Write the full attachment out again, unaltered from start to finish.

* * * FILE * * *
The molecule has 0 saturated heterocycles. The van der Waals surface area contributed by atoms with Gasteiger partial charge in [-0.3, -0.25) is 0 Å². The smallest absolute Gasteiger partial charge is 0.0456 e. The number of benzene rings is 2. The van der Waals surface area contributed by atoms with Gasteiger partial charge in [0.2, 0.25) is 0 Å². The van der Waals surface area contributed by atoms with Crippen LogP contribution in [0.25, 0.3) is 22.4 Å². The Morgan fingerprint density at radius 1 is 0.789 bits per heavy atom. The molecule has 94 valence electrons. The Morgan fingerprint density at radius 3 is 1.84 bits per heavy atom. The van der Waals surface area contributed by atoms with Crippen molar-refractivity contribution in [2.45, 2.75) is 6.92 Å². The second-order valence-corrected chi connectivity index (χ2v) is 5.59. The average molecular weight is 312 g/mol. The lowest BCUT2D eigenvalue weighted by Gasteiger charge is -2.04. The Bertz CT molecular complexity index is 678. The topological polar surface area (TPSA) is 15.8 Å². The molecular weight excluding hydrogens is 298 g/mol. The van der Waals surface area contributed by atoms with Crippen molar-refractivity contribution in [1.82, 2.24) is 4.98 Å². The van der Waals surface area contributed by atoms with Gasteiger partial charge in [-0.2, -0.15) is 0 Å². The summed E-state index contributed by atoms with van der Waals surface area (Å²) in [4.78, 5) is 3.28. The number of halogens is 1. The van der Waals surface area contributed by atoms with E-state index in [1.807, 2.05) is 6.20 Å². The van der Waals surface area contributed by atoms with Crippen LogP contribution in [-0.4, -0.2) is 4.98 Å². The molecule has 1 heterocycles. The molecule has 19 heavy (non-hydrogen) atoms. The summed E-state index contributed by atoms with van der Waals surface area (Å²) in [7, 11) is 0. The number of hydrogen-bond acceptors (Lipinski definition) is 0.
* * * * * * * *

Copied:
The molecule has 0 saturated heterocycles. The van der Waals surface area contributed by atoms with Gasteiger partial charge in [-0.3, -0.25) is 0 Å². The smallest absolute Gasteiger partial charge is 0.0456 e. The number of benzene rings is 2. The van der Waals surface area contributed by atoms with Gasteiger partial charge in [0.2, 0.25) is 0 Å². The van der Waals surface area contributed by atoms with Crippen LogP contribution in [0.25, 0.3) is 22.4 Å². The Morgan fingerprint density at radius 1 is 0.789 bits per heavy atom. The molecule has 94 valence electrons. The Morgan fingerprint density at radius 3 is 1.84 bits per heavy atom. The van der Waals surface area contributed by atoms with Crippen molar-refractivity contribution in [2.45, 2.75) is 6.92 Å². The second-order valence-corrected chi connectivity index (χ2v) is 5.59. The average molecular weight is 312 g/mol. The lowest BCUT2D eigenvalue weighted by Gasteiger charge is -2.04. The Bertz CT molecular complexity index is 678. The topological polar surface area (TPSA) is 15.8 Å². The molecular weight excluding hydrogens is 298 g/mol. The van der Waals surface area contributed by atoms with Crippen molar-refractivity contribution in [1.82, 2.24) is 4.98 Å². The van der Waals surface area contributed by atoms with Gasteiger partial charge in [-0.2, -0.15) is 0 Å². The summed E-state index contributed by atoms with van der Waals surface area (Å²) in [4.78, 5) is 3.28. The number of halogens is 1. The van der Waals surface area contributed by atoms with E-state index in [1.807, 2.05) is 6.20 Å². The van der Waals surface area contributed by atoms with Crippen LogP contribution in [-0.4, -0.2) is 4.98 Å². The molecule has 1 heterocycles. The molecule has 19 heavy (non-hydrogen) atoms. The summed E-state index contributed by atoms with van der Waals surface area (Å²) in [7, 11) is 0. The number of hydrogen-bond acceptors (Lipinski definition) is 0.